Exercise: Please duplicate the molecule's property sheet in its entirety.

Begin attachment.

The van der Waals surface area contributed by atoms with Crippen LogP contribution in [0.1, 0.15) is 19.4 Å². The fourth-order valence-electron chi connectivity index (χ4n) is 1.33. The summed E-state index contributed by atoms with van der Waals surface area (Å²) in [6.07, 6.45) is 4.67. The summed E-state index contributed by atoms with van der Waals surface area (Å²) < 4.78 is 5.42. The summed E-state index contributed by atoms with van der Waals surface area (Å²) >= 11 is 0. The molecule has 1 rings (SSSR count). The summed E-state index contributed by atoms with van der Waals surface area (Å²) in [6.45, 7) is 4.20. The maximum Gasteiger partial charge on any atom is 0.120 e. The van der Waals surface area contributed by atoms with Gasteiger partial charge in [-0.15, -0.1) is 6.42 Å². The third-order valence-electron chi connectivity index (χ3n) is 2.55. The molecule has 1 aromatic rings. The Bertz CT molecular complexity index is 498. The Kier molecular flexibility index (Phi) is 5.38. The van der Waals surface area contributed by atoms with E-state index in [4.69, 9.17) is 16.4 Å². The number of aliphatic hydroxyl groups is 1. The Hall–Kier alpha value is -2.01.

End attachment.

The van der Waals surface area contributed by atoms with Crippen LogP contribution in [0.1, 0.15) is 19.4 Å². The fourth-order valence-electron chi connectivity index (χ4n) is 1.33. The summed E-state index contributed by atoms with van der Waals surface area (Å²) in [6.07, 6.45) is 4.67. The summed E-state index contributed by atoms with van der Waals surface area (Å²) < 4.78 is 5.42. The summed E-state index contributed by atoms with van der Waals surface area (Å²) >= 11 is 0. The molecule has 1 rings (SSSR count). The summed E-state index contributed by atoms with van der Waals surface area (Å²) in [6.45, 7) is 4.20. The maximum Gasteiger partial charge on any atom is 0.120 e. The van der Waals surface area contributed by atoms with Gasteiger partial charge in [-0.15, -0.1) is 6.42 Å². The third-order valence-electron chi connectivity index (χ3n) is 2.55. The molecule has 1 aromatic rings. The Bertz CT molecular complexity index is 498. The Kier molecular flexibility index (Phi) is 5.38. The van der Waals surface area contributed by atoms with E-state index in [4.69, 9.17) is 16.4 Å². The number of aliphatic hydroxyl groups is 1. The Hall–Kier alpha value is -2.01.